How can our food base possibly sustain us with "everything we need", if the soil upon which it is grown is infertile, eroded and stripped through years of "forced mass production"? Without selenium or chromium in the soil, there won't be any selenium or chromium in the asparagus or spinach grown on that particular soil. Plants and people can't create minerals out of thin air.

Without a reliable food supply, and based on the current science of nutritional pharmacology, it makes perfect sense to supplement the diet. "Getting everything I need" from food alone is possible, but only in the context of achieving the lowest possible standards of life, as opposed to the highest level of health and athletic performance. Even the very best food choices cannot compete with what vitamin C, E and lipoic acid supplements can achieve against Sick Building syndrome, smog, second hand smoke and the chemical toxicants in the water supply.

Many people assume they don't need to take anything unless they're sick, but that very assumption is what limits their ability to maintain or achieve the best of health or better their performance, or both, especially as Masters level athletes (>40). It also denies one of the most important tenets of biological medicine, which emphasizes the prevention of illness, infection and disease through sound nutrition and added antioxidant protection. The idea is not to passively wait for disease to strike, rather the key is to take action and control the outcome of your life and health.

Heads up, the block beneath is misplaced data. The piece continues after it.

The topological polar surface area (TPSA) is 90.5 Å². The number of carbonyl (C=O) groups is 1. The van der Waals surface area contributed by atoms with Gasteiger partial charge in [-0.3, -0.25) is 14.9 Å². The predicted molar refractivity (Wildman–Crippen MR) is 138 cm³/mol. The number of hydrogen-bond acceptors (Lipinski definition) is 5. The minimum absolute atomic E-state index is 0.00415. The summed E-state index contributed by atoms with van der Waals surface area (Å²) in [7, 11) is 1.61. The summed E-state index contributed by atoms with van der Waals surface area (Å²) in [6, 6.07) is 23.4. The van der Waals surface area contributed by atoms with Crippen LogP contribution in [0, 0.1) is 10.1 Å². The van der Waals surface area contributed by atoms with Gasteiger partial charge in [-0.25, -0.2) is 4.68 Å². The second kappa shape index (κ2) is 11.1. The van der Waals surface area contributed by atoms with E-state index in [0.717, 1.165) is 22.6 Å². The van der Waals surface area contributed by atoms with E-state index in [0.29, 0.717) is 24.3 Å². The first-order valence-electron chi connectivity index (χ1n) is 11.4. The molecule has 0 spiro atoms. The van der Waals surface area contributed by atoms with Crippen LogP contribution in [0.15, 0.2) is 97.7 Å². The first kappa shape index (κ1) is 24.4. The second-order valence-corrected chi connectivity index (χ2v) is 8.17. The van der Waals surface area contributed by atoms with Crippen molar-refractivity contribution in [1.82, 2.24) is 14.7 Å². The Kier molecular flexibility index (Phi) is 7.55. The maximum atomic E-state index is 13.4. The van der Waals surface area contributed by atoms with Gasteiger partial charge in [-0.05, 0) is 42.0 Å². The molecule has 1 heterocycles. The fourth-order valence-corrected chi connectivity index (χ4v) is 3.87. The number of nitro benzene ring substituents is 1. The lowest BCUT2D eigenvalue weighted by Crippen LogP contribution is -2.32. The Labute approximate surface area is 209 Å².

When livestock are raised, additional quantities of nutrients are added to their feed. Why? Because fortified food protects animals against deficiency, increases production yield and reduces profit loss due to infection and stress. This is scientific fact, and yet, when it comes to the human animal, dietitians and medical experts somehow perceive that we are exempt from the same laws of cause and effect. Hell, our budgies eat better than we do, yet all the animal care experts I've met still recommend extra vitamins in addition to their "ideal diet" of distilled water, millet and raw seeds. And our budgies don't smoke, snack on junk food or sit in front of a computer for hours on end.

By the way, you don't have to believe in dietary supplements to benefit from them, anymore than you have to believe in the force of gravity to be affected by it. "Belief" in anything, no matter how great the pressure from people around you does not necessitate or imply (in itself) actual truth, and more often than not in the realm of nutrition, most people rely on what they've "heard" rather than what they've actually studied.